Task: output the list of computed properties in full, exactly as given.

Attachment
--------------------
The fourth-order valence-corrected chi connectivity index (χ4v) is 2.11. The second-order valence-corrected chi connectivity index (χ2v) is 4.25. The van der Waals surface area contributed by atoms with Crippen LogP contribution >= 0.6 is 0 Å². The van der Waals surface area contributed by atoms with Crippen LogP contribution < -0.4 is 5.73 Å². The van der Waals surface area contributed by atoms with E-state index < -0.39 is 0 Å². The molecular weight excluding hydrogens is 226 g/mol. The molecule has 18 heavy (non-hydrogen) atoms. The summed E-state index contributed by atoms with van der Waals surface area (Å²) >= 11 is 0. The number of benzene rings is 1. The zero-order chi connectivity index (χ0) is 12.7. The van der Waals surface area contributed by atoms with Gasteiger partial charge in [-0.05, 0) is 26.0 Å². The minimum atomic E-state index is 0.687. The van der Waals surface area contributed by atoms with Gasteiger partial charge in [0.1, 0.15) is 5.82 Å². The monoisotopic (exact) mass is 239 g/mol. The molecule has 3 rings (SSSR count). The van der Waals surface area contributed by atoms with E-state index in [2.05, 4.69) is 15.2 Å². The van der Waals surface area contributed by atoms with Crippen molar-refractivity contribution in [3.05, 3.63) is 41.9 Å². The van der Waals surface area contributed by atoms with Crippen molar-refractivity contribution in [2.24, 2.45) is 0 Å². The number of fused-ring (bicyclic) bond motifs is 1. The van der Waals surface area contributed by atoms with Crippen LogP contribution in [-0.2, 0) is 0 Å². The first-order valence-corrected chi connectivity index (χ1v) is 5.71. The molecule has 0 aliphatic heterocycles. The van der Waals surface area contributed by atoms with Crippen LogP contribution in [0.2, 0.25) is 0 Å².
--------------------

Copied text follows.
The fourth-order valence-corrected chi connectivity index (χ4v) is 2.11. The second-order valence-corrected chi connectivity index (χ2v) is 4.25. The van der Waals surface area contributed by atoms with Crippen LogP contribution >= 0.6 is 0 Å². The van der Waals surface area contributed by atoms with Crippen LogP contribution < -0.4 is 5.73 Å². The van der Waals surface area contributed by atoms with E-state index < -0.39 is 0 Å². The molecular weight excluding hydrogens is 226 g/mol. The molecule has 18 heavy (non-hydrogen) atoms. The summed E-state index contributed by atoms with van der Waals surface area (Å²) >= 11 is 0. The number of benzene rings is 1. The zero-order chi connectivity index (χ0) is 12.7. The van der Waals surface area contributed by atoms with Gasteiger partial charge in [-0.05, 0) is 26.0 Å². The minimum atomic E-state index is 0.687. The van der Waals surface area contributed by atoms with Gasteiger partial charge in [0.1, 0.15) is 5.82 Å². The monoisotopic (exact) mass is 239 g/mol. The molecule has 3 rings (SSSR count). The van der Waals surface area contributed by atoms with E-state index in [2.05, 4.69) is 15.2 Å². The van der Waals surface area contributed by atoms with Crippen molar-refractivity contribution in [3.05, 3.63) is 41.9 Å². The van der Waals surface area contributed by atoms with Crippen molar-refractivity contribution in [2.24, 2.45) is 0 Å². The number of fused-ring (bicyclic) bond motifs is 1. The van der Waals surface area contributed by atoms with Crippen LogP contribution in [-0.2, 0) is 0 Å². The first-order valence-corrected chi connectivity index (χ1v) is 5.71. The molecule has 0 aliphatic heterocycles. The van der Waals surface area contributed by atoms with Crippen LogP contribution in [0.2, 0.25) is 0 Å².